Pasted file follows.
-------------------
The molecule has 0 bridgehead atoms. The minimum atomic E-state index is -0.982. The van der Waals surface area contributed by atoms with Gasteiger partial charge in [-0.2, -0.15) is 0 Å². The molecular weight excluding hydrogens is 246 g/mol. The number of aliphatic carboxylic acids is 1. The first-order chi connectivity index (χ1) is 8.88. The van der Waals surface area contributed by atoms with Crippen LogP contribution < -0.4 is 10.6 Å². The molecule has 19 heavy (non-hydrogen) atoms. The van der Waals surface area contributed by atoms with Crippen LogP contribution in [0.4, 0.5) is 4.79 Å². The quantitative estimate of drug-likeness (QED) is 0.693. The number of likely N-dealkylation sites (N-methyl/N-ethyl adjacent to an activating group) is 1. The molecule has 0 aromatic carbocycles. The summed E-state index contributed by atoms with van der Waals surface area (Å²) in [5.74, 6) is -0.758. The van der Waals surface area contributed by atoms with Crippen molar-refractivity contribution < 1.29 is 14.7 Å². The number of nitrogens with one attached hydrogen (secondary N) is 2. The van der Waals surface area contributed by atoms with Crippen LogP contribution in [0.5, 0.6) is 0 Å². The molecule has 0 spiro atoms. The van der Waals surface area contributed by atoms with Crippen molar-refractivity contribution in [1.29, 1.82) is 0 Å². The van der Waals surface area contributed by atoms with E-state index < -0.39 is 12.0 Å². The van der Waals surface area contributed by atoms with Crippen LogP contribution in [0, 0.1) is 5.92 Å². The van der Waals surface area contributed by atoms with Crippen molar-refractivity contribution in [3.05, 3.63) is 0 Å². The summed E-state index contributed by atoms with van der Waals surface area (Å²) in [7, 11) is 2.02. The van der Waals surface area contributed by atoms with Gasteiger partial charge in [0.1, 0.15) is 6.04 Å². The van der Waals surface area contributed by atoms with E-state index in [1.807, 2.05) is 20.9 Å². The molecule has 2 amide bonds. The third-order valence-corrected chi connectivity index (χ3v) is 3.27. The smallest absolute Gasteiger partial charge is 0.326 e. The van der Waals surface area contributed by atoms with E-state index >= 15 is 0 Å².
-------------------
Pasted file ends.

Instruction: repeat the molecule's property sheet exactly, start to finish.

The molecule has 0 bridgehead atoms. The minimum atomic E-state index is -0.982. The van der Waals surface area contributed by atoms with Gasteiger partial charge in [-0.2, -0.15) is 0 Å². The molecular weight excluding hydrogens is 246 g/mol. The number of aliphatic carboxylic acids is 1. The first-order chi connectivity index (χ1) is 8.88. The van der Waals surface area contributed by atoms with Crippen LogP contribution < -0.4 is 10.6 Å². The molecule has 19 heavy (non-hydrogen) atoms. The van der Waals surface area contributed by atoms with Crippen LogP contribution in [0.4, 0.5) is 4.79 Å². The quantitative estimate of drug-likeness (QED) is 0.693. The number of likely N-dealkylation sites (N-methyl/N-ethyl adjacent to an activating group) is 1. The molecule has 0 aromatic carbocycles. The summed E-state index contributed by atoms with van der Waals surface area (Å²) in [5.74, 6) is -0.758. The van der Waals surface area contributed by atoms with Crippen molar-refractivity contribution < 1.29 is 14.7 Å². The number of nitrogens with one attached hydrogen (secondary N) is 2. The van der Waals surface area contributed by atoms with Crippen LogP contribution in [0.5, 0.6) is 0 Å². The molecule has 0 spiro atoms. The van der Waals surface area contributed by atoms with Crippen molar-refractivity contribution in [1.29, 1.82) is 0 Å². The van der Waals surface area contributed by atoms with E-state index < -0.39 is 12.0 Å². The van der Waals surface area contributed by atoms with Crippen LogP contribution in [0, 0.1) is 5.92 Å². The van der Waals surface area contributed by atoms with Crippen molar-refractivity contribution in [3.05, 3.63) is 0 Å². The summed E-state index contributed by atoms with van der Waals surface area (Å²) in [7, 11) is 2.02. The van der Waals surface area contributed by atoms with Gasteiger partial charge in [0.1, 0.15) is 6.04 Å². The van der Waals surface area contributed by atoms with E-state index in [1.807, 2.05) is 20.9 Å². The molecule has 2 amide bonds. The third-order valence-corrected chi connectivity index (χ3v) is 3.27. The smallest absolute Gasteiger partial charge is 0.326 e. The van der Waals surface area contributed by atoms with E-state index >= 15 is 0 Å².